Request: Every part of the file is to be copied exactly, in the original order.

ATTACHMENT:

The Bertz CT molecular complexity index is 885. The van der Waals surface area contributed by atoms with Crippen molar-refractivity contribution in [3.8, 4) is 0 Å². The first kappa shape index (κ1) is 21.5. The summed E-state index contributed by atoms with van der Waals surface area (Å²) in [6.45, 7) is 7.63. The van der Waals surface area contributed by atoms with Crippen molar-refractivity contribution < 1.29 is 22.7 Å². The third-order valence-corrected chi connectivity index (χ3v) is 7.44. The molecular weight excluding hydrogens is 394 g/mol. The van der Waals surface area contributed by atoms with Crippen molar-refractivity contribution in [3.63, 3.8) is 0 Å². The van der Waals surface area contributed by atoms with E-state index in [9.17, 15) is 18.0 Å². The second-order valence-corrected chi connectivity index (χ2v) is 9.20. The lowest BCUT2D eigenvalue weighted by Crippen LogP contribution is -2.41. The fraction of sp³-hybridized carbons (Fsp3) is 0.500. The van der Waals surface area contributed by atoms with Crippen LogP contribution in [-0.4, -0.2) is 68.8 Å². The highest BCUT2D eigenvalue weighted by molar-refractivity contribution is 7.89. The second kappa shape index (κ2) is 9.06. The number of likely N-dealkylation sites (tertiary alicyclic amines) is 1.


The Bertz CT molecular complexity index is 885. The van der Waals surface area contributed by atoms with Crippen molar-refractivity contribution in [3.8, 4) is 0 Å². The first kappa shape index (κ1) is 21.5. The summed E-state index contributed by atoms with van der Waals surface area (Å²) in [6.45, 7) is 7.63. The van der Waals surface area contributed by atoms with Crippen molar-refractivity contribution < 1.29 is 22.7 Å². The third-order valence-corrected chi connectivity index (χ3v) is 7.44. The molecular weight excluding hydrogens is 394 g/mol. The van der Waals surface area contributed by atoms with Crippen molar-refractivity contribution in [3.63, 3.8) is 0 Å². The van der Waals surface area contributed by atoms with E-state index in [9.17, 15) is 18.0 Å². The second-order valence-corrected chi connectivity index (χ2v) is 9.20. The lowest BCUT2D eigenvalue weighted by Crippen LogP contribution is -2.41. The fraction of sp³-hybridized carbons (Fsp3) is 0.500. The van der Waals surface area contributed by atoms with Crippen LogP contribution in [-0.4, -0.2) is 68.8 Å². The highest BCUT2D eigenvalue weighted by molar-refractivity contribution is 7.89. The second kappa shape index (κ2) is 9.06. The number of likely N-dealkylation sites (tertiary alicyclic amines) is 1.